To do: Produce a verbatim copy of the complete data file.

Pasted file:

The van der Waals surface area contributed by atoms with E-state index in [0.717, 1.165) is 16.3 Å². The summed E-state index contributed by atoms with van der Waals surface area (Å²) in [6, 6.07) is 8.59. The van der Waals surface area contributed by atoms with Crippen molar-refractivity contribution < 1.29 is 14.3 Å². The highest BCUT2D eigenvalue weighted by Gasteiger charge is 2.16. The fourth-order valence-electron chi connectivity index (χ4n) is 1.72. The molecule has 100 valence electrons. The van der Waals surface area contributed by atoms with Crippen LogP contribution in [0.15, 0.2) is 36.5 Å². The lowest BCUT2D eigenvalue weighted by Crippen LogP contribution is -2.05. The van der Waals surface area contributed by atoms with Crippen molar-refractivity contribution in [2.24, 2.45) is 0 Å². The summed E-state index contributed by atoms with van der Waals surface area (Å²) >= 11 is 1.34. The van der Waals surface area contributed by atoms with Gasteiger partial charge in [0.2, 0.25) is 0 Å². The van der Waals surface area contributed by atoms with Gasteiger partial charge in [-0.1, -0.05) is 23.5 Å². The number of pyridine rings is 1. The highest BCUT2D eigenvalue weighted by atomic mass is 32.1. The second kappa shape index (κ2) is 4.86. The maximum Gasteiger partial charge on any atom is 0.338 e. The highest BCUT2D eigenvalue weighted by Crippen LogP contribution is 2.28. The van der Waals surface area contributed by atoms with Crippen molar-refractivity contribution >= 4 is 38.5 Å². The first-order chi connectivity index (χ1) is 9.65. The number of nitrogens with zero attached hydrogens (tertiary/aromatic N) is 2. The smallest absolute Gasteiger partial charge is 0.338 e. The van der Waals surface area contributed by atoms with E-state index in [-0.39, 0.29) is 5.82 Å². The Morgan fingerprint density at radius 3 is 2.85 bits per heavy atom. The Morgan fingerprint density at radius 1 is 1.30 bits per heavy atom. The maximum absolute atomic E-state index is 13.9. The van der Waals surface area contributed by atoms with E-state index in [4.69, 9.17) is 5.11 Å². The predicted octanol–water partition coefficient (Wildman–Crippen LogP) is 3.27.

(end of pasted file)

The van der Waals surface area contributed by atoms with E-state index in [0.717, 1.165) is 16.3 Å². The summed E-state index contributed by atoms with van der Waals surface area (Å²) in [6, 6.07) is 8.59. The van der Waals surface area contributed by atoms with Crippen molar-refractivity contribution < 1.29 is 14.3 Å². The highest BCUT2D eigenvalue weighted by Gasteiger charge is 2.16. The fourth-order valence-electron chi connectivity index (χ4n) is 1.72. The molecule has 100 valence electrons. The van der Waals surface area contributed by atoms with Crippen LogP contribution in [0.15, 0.2) is 36.5 Å². The lowest BCUT2D eigenvalue weighted by Crippen LogP contribution is -2.05. The van der Waals surface area contributed by atoms with Crippen molar-refractivity contribution in [2.24, 2.45) is 0 Å². The summed E-state index contributed by atoms with van der Waals surface area (Å²) >= 11 is 1.34. The van der Waals surface area contributed by atoms with Gasteiger partial charge in [0.2, 0.25) is 0 Å². The van der Waals surface area contributed by atoms with Gasteiger partial charge in [-0.1, -0.05) is 23.5 Å². The number of pyridine rings is 1. The highest BCUT2D eigenvalue weighted by atomic mass is 32.1. The second kappa shape index (κ2) is 4.86. The maximum Gasteiger partial charge on any atom is 0.338 e. The highest BCUT2D eigenvalue weighted by Crippen LogP contribution is 2.28. The van der Waals surface area contributed by atoms with Crippen molar-refractivity contribution >= 4 is 38.5 Å². The first-order chi connectivity index (χ1) is 9.65. The number of nitrogens with zero attached hydrogens (tertiary/aromatic N) is 2. The smallest absolute Gasteiger partial charge is 0.338 e. The van der Waals surface area contributed by atoms with E-state index in [-0.39, 0.29) is 5.82 Å². The Morgan fingerprint density at radius 3 is 2.85 bits per heavy atom. The Morgan fingerprint density at radius 1 is 1.30 bits per heavy atom. The maximum absolute atomic E-state index is 13.9. The van der Waals surface area contributed by atoms with E-state index in [4.69, 9.17) is 5.11 Å². The predicted octanol–water partition coefficient (Wildman–Crippen LogP) is 3.27.